The Spirit not only gives us life at the beginning of our Christian walk (in the new birth), but he sustains our faith and life as we go along, moment by moment depending on his power so that we can make the sacrifices necessary that love demands. It’s the Holy Spirit that sustains our faith so that we can continually lay hold of the promises of God for hope, for joy that frees us for love.

We could go on and on about how the Spirit forms and sustains our capacities to love by overcoming the great love killers of fear and greed and selfishness; by directing our hearts over and over again to the truth of God’s commands and promises, where we get the wisdom and boldness we need to love; and by humbling our pride so that we don’t need to be somebody, and instead, we can take thought for the interests of others and not just our own — and on and on. The work of the Spirit sustains and shapes Christian love, but not the love of the world.

Aimed at Glory

Third and finally, Christian love has a different goal — not an entirely different goal, but a radically different goal. It’s not entirely different from the unbeliever who loves. It’s not entirely different because secular love often aims at the physical and emotional and psychological and relational and economic well-being of other people. And Christians care about these things. There’s overlap. But when Christians ask, “What is good for people in all those areas — what’s really good?” the answer is always essentially different from the answer of secular people, because for Christians what’s good for human beings is always defined so as to include their relationship to God in Christ.

What is good for people is that they trust Christ, depend on his Spirit, walk in obedience, and live for the glory of God. Therefore, when Christians talk about seeking the physical good of a person, for example, we do so in the hope that they will experience this physical good as a gift of God and receive it in the name of Jesus and rely on the Holy Spirit to use it for his glory. If all those Godward dimensions are missing, our love is falling short of its goal, and we grieve.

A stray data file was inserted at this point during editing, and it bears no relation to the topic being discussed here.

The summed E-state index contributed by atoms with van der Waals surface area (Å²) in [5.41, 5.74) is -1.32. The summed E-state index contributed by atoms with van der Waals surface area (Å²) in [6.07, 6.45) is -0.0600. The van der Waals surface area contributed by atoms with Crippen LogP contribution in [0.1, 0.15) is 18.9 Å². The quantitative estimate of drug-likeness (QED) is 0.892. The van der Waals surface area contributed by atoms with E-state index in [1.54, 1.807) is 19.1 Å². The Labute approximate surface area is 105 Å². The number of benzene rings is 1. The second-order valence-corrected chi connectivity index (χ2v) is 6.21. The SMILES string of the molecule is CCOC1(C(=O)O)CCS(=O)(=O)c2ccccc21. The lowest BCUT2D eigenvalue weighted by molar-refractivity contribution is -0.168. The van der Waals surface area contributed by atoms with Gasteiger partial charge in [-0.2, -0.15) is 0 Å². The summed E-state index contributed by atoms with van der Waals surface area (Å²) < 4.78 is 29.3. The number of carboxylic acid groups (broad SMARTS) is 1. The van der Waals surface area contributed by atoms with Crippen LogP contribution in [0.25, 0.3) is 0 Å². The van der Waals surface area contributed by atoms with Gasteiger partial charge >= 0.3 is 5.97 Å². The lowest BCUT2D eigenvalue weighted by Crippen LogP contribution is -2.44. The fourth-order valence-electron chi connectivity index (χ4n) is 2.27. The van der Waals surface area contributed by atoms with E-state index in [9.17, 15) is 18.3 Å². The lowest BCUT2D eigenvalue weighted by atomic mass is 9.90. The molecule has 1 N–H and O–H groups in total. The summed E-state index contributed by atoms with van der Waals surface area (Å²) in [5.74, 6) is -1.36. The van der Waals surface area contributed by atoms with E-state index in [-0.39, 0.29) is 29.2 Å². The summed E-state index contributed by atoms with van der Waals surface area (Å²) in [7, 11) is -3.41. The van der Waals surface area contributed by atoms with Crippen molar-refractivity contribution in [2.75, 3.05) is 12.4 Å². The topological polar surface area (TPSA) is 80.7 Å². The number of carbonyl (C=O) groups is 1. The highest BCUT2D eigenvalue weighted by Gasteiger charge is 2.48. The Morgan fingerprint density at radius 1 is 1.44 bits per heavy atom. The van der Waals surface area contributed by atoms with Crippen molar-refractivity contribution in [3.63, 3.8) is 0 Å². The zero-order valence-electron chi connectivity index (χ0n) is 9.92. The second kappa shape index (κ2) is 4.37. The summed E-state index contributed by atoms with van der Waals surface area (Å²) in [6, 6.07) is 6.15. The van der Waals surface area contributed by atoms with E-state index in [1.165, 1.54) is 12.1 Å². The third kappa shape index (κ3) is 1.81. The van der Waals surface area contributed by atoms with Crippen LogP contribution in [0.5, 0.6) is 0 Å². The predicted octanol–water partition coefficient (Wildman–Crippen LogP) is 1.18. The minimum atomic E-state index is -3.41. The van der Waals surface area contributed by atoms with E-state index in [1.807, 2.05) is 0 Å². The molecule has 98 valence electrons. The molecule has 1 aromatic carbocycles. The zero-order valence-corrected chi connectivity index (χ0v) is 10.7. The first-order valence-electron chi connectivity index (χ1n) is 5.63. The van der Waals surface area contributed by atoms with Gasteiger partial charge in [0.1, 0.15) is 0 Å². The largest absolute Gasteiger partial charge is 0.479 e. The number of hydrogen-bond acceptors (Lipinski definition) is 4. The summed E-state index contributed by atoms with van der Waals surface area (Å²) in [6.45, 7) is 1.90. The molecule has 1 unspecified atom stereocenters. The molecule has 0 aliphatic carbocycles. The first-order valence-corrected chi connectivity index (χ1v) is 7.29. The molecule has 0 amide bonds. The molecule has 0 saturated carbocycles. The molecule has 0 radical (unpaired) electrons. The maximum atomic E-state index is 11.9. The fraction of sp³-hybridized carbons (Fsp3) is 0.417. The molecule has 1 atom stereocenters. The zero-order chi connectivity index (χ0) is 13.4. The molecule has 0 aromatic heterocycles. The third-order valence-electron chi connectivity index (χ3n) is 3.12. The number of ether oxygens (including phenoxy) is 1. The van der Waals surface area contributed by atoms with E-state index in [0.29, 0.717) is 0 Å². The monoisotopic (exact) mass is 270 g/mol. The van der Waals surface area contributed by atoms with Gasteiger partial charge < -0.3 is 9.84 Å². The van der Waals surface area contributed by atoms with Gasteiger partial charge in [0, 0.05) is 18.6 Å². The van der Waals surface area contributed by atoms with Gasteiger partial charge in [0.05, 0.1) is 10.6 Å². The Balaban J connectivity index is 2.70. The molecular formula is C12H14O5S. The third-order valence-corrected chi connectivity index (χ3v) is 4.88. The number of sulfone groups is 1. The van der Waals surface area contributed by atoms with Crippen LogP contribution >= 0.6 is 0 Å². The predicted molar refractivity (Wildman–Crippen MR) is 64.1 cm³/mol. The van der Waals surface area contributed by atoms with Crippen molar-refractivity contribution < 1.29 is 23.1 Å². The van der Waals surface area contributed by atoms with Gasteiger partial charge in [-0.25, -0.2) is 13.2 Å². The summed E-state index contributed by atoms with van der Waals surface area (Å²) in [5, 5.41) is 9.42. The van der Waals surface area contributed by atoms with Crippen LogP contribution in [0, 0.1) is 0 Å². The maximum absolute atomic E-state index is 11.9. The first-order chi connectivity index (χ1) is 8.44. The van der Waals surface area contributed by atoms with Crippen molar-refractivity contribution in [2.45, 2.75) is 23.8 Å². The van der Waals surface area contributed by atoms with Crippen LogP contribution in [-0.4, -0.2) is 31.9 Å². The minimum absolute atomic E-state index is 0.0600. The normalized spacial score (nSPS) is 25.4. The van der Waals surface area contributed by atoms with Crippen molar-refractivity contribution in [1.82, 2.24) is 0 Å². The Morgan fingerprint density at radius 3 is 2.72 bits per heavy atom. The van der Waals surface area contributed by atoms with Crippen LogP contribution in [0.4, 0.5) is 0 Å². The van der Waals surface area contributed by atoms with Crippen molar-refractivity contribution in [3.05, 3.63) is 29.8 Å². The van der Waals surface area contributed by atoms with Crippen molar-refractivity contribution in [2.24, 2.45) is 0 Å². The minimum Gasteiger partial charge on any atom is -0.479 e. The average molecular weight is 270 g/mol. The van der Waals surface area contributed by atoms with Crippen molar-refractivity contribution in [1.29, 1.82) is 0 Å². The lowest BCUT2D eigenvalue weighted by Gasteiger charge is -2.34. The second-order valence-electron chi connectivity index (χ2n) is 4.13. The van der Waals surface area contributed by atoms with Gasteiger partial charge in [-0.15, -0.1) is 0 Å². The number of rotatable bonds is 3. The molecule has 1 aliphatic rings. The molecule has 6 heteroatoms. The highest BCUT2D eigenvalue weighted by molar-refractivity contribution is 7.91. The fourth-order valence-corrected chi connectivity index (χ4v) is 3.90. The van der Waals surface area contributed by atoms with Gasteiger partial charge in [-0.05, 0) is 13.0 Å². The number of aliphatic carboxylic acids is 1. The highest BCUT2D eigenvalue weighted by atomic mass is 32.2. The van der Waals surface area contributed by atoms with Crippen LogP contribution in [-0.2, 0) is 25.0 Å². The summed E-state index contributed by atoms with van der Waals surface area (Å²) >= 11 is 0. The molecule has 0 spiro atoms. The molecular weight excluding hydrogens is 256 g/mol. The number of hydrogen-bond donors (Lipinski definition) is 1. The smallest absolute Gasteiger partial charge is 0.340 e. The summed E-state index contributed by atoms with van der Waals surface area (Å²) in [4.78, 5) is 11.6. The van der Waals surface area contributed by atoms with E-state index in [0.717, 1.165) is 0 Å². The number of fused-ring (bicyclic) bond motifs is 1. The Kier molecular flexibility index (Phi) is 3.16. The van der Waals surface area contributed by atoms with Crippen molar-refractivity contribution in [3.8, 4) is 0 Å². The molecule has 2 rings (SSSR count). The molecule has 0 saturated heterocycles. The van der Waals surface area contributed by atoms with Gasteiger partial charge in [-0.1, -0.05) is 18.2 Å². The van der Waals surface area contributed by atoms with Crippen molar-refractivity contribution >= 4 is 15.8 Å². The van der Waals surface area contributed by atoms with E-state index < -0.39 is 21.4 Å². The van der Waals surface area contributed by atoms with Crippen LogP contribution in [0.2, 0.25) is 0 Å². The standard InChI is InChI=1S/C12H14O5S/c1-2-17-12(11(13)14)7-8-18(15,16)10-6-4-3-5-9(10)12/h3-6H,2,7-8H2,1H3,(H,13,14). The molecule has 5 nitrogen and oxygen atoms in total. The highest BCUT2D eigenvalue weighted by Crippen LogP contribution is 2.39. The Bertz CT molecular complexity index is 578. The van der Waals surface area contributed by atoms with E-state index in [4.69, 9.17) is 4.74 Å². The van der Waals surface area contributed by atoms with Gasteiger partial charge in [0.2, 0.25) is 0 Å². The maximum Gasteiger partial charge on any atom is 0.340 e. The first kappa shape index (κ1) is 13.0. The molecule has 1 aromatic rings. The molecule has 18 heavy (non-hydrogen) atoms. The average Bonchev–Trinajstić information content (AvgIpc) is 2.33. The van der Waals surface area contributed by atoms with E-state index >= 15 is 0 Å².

“Christian love is keenly aware that life on earth is a vapor followed by an eternity.”

Christian love is keenly aware that life on earth is a vapor followed by an eternity either of exquisite happiness in the presence of God or eternal suffering cut off from his presence. And therefore, Christians care about all suffering, but especially eternal suffering. The Bible tells us to do everything to the glory of God (1 Corinthians 10:31), so we should love people for the glory of God.

Love That Enthralls

And when someone asks, “Is it truly love for a person if we are motivated by the hope that God will be glorified through our love for this person?” I know people ask that question. I’ve heard it recently. And the answer is yes, it is love — the greatest love.

The reason the answer is yes — it is love when you love someone in order that God would be glorified — goes like this: Love is doing whatever it takes to enthrall the beloved with the greatest and longest happiness, even if it costs you your life. And what will enthrall the beloved with the greatest and longest happiness is the glory of God — all that God is for them in Jesus. Therefore, love for people means doing all we can at whatever cost to ourselves — like Jesus did — to help people be enthralled with the glory of God now and forever.

When they are enthralled with all that God is for them in Jesus, then they are satisfied fully and forever, and God is glorified in their being satisfied in him. That’s what makes us tick at Desiring God — this glorious, profound biblical insight. Therefore, loving people and glorifying God are not alternatives. They’re not at odds. They are profoundly one thing.

So, in those three ways, Christian love is different from secular love. They have a different source (the death and resurrection of Christ), a different sustaining power (the work of the Holy Spirit), and a different goal (full and everlasting joy in God).